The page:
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BLACK HISTORY MONTH: FUNK,
PART ONE

The most universally recognized musicological beginning of funk—James Brown and the Famous Flames’ “Papa’s Got a Brand New Bag”—came together in a Charlotte, North Carolina, studio in a single take, three weeks before the assassination of Malcolm X. Recorded in February 1965, King Records released it to radio four months later. The song soared up the Billboard chart to become Brown’s first Top 10 pop hit the same month President Johnson signed the Voting Rights Act to outlaw racial discrimination in American elections. In the mid-’60s, Black America reached into a brand new bag of Black Power and Black Is Beautiful movements at the same moment a Southern-born soul singer birthed a wholly new music genre.

When rap first took hold in the late 1970s with “Rapper’s Delight,” The Sugarhill Gang didn’t blatantly announce hip-hop as the latest youth culture on the planet. To all indications, they were oblivious to the seismic shift to come. But James Brown seemed to know exactly what he was onto introducing funk music with the brazen title, “Papa’s Got a Brand New Bag.” Though the song reused the framework of his 1964 single “Out of Sight,” his revisitation made everything we heard on the record—horns, guitar, drums, vocals—into a percussive instrument. Most importantly, the strongest emphasis of every measure fell on the first downbeat: “the one.” Brown’s innovation changed music as definitively as jazz combos had done by improvising solo variations on instrumental melodies, or Bronx MCs would do by rapping poetry over breakbeats. Behold, the new bag: funk.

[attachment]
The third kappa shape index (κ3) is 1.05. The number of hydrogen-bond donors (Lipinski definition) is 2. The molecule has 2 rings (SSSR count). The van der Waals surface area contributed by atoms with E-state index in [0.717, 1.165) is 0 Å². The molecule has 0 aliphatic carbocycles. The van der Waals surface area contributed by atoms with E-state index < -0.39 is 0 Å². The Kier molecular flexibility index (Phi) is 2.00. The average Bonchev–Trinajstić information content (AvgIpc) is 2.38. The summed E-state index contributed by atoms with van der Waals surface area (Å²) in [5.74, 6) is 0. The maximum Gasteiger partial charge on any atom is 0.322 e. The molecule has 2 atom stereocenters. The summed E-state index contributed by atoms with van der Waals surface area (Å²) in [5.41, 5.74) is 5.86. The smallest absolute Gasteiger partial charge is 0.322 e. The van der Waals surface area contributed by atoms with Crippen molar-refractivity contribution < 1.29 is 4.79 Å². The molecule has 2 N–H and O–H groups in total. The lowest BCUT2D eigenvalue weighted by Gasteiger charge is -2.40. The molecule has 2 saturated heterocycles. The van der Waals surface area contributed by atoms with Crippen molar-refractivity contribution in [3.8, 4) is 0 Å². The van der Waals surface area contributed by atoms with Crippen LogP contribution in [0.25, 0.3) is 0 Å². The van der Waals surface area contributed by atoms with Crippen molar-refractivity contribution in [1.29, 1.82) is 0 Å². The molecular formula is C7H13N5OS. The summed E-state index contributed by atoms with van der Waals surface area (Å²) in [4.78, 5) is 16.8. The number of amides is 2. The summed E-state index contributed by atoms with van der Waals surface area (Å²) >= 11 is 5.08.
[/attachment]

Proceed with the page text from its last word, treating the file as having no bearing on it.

Funk music emerged from the late ’60s to completely dominate black radio of the following decade, often bleeding onto the pop charts. The soundtrack to African-American liberation in the immediate post-Civil Rights era includes funk bombs like “Say It Loud – I’m Black and I’m Proud,” “Impeach the President,” “Superfly,” “Soul Power,” “Who’s Gonna Take the Weight” and “Ball of Confusion (That’s What the World Is Today).” The period’s funk playlist gives a sonic testament to the politics and cultural story of an entire slice of society—some say the tastiest, most flavorful slice.